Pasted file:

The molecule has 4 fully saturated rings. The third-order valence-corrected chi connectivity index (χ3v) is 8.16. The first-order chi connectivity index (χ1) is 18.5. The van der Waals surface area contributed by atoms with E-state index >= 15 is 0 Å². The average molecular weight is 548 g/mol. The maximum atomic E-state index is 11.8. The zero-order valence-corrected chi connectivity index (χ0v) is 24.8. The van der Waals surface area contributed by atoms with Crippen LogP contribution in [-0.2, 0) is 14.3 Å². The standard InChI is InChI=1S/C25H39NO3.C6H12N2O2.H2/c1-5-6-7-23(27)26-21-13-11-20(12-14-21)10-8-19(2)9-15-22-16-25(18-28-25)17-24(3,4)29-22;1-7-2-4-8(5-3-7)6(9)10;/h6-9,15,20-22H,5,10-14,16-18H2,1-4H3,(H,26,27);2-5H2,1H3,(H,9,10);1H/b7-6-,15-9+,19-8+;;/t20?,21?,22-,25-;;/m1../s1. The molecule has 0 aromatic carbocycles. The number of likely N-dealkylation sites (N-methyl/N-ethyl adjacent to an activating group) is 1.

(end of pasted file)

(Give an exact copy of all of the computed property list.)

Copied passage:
The molecule has 4 fully saturated rings. The third-order valence-corrected chi connectivity index (χ3v) is 8.16. The first-order chi connectivity index (χ1) is 18.5. The van der Waals surface area contributed by atoms with E-state index >= 15 is 0 Å². The average molecular weight is 548 g/mol. The maximum atomic E-state index is 11.8. The zero-order valence-corrected chi connectivity index (χ0v) is 24.8. The van der Waals surface area contributed by atoms with Crippen LogP contribution in [-0.2, 0) is 14.3 Å². The standard InChI is InChI=1S/C25H39NO3.C6H12N2O2.H2/c1-5-6-7-23(27)26-21-13-11-20(12-14-21)10-8-19(2)9-15-22-16-25(18-28-25)17-24(3,4)29-22;1-7-2-4-8(5-3-7)6(9)10;/h6-9,15,20-22H,5,10-14,16-18H2,1-4H3,(H,26,27);2-5H2,1H3,(H,9,10);1H/b7-6-,15-9+,19-8+;;/t20?,21?,22-,25-;;/m1../s1. The molecule has 0 aromatic carbocycles. The number of likely N-dealkylation sites (N-methyl/N-ethyl adjacent to an activating group) is 1.